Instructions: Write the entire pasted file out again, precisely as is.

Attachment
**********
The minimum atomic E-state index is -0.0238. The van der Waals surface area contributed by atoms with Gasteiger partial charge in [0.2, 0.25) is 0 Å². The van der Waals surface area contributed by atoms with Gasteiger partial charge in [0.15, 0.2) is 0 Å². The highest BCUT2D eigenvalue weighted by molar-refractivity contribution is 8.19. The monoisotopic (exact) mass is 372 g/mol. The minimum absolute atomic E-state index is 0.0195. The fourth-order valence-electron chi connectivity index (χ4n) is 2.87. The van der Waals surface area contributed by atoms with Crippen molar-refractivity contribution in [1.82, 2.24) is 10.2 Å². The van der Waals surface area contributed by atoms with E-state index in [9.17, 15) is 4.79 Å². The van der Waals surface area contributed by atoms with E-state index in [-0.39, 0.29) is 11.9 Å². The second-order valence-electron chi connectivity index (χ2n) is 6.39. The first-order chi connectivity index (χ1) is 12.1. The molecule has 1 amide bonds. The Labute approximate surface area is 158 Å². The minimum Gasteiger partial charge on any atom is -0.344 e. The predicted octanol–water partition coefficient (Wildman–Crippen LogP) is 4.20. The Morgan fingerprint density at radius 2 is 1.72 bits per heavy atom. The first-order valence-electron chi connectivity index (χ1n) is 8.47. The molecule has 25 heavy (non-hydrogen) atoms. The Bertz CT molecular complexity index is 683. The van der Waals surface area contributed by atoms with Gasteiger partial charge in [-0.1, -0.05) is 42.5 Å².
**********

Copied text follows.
The minimum atomic E-state index is -0.0238. The van der Waals surface area contributed by atoms with Gasteiger partial charge in [0.2, 0.25) is 0 Å². The van der Waals surface area contributed by atoms with Gasteiger partial charge in [0.15, 0.2) is 0 Å². The highest BCUT2D eigenvalue weighted by molar-refractivity contribution is 8.19. The monoisotopic (exact) mass is 372 g/mol. The minimum absolute atomic E-state index is 0.0195. The fourth-order valence-electron chi connectivity index (χ4n) is 2.87. The van der Waals surface area contributed by atoms with Crippen molar-refractivity contribution in [1.82, 2.24) is 10.2 Å². The van der Waals surface area contributed by atoms with E-state index in [9.17, 15) is 4.79 Å². The van der Waals surface area contributed by atoms with E-state index in [-0.39, 0.29) is 11.9 Å². The second-order valence-electron chi connectivity index (χ2n) is 6.39. The first-order chi connectivity index (χ1) is 12.1. The molecule has 1 amide bonds. The Labute approximate surface area is 158 Å². The minimum Gasteiger partial charge on any atom is -0.344 e. The predicted octanol–water partition coefficient (Wildman–Crippen LogP) is 4.20. The Morgan fingerprint density at radius 2 is 1.72 bits per heavy atom. The first-order valence-electron chi connectivity index (χ1n) is 8.47. The molecule has 25 heavy (non-hydrogen) atoms. The Bertz CT molecular complexity index is 683. The van der Waals surface area contributed by atoms with Gasteiger partial charge in [-0.1, -0.05) is 42.5 Å².